Toronto

Boy killed in gunfight didn't hear warning: Crown

Eleven-year-old Ephraim Brown didn't appear to hear a plea to run from the scene of a gunfight shortly before he was fatally shot in 2007, a court heard Tuesday.

Eleven-year-old Ephraim Brown didn't appear to hear a plea to run from the scene of a gunfight shortly before he was fatally shot in 2007 in in northwest Toronto, court heard Tuesday.

Ephraim Brown, 11, was hit by a stray bullet during a shootout near a house where a birthday party was being held in 2007. ((Toronto Police Services))

The Crown laid out its version of events surrounding the shooting on the first day of the Ontario Superior Court trial of two men charged with killing Brown on July 22, 2007.

Gregory Sappleton and Akiel Eubank, both in their mid-20s, are each charged with first-degree murder.

The Crown said Brown was caught in the middle of rival gang gunfire while attending a weekend birthday party in the backyard of a townhouse complex in the Sheppard Avenue and Jane Street neighbourhood.

The boy died at the scene, shortly after police were called at 1 a.m.

He was celebrating his cousin Kishauna Thomas's 18th birthday, prosecutors at the University Avenue courthouse said Tuesday. Court heard Thomas invited a friend, who in turn invited Eubank. Another woman who was also celebrating a birthday invited Sappleton.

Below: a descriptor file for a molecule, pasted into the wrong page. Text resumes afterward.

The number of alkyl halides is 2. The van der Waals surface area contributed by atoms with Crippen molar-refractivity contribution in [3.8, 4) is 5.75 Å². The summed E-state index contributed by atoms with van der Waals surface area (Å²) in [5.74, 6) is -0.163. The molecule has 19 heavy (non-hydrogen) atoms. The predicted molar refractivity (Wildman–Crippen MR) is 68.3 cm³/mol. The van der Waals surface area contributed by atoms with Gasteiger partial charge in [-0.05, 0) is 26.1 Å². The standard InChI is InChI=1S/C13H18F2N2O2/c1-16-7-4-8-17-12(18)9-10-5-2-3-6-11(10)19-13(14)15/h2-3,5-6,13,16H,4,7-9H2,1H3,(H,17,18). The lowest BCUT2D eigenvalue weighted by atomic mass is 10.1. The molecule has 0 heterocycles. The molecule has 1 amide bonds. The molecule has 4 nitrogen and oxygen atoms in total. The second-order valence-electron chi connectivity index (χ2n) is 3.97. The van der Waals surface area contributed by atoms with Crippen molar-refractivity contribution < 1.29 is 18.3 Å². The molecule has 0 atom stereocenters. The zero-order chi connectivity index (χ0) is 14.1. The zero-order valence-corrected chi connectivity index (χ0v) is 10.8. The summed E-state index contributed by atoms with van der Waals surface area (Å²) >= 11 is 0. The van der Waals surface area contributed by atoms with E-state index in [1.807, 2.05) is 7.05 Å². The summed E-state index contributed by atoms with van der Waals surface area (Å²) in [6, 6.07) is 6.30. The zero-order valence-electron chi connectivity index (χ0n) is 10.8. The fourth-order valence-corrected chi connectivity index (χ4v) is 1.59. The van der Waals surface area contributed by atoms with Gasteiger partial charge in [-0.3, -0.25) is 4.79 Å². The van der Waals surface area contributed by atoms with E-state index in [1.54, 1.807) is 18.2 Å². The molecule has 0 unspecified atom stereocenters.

Thomas will be a key witness for the Crown. Prosecutors said she will testify that she saw Sappleton, an alleged member of the Baghdad Crew, and Eubank, an alleged member of the Five Point Generalz, shoot at each other.

'Overwhelming presumption of guilt'

Edward Sapiano, Sappleton's lawyer, maintained his client is innocent.

"What stands out in a case like this is the overwhelming presumption of guilt and culpability that the public has in cases such as this — emotional cases. And that's what we have to contend with unfortunately," he told CBC News outside the court.

The Crown told the jury Brown and Thomas's brother stepped out of the home shortly before the shooting.

Thomas's cousin heard gunfire, and told Brown to run, but the boy was listening to an MP3 player and didn't seem to hear the message, the Crown said. A detective testified music was still playing from the MP3 player's earpiece when he investigated the crime scene.

"We're anxious to have the facts come out and my client expects to be proven innocent," said Adam Newman, Eubank's lawyer.

The Crown has not said which of the two accused it believes fired the deadly bullet. At the time of their arrest, police said a first-degree murder charge is standard for participants in a fatal gunfight in a public area.

The jury trial continues Wednesday.

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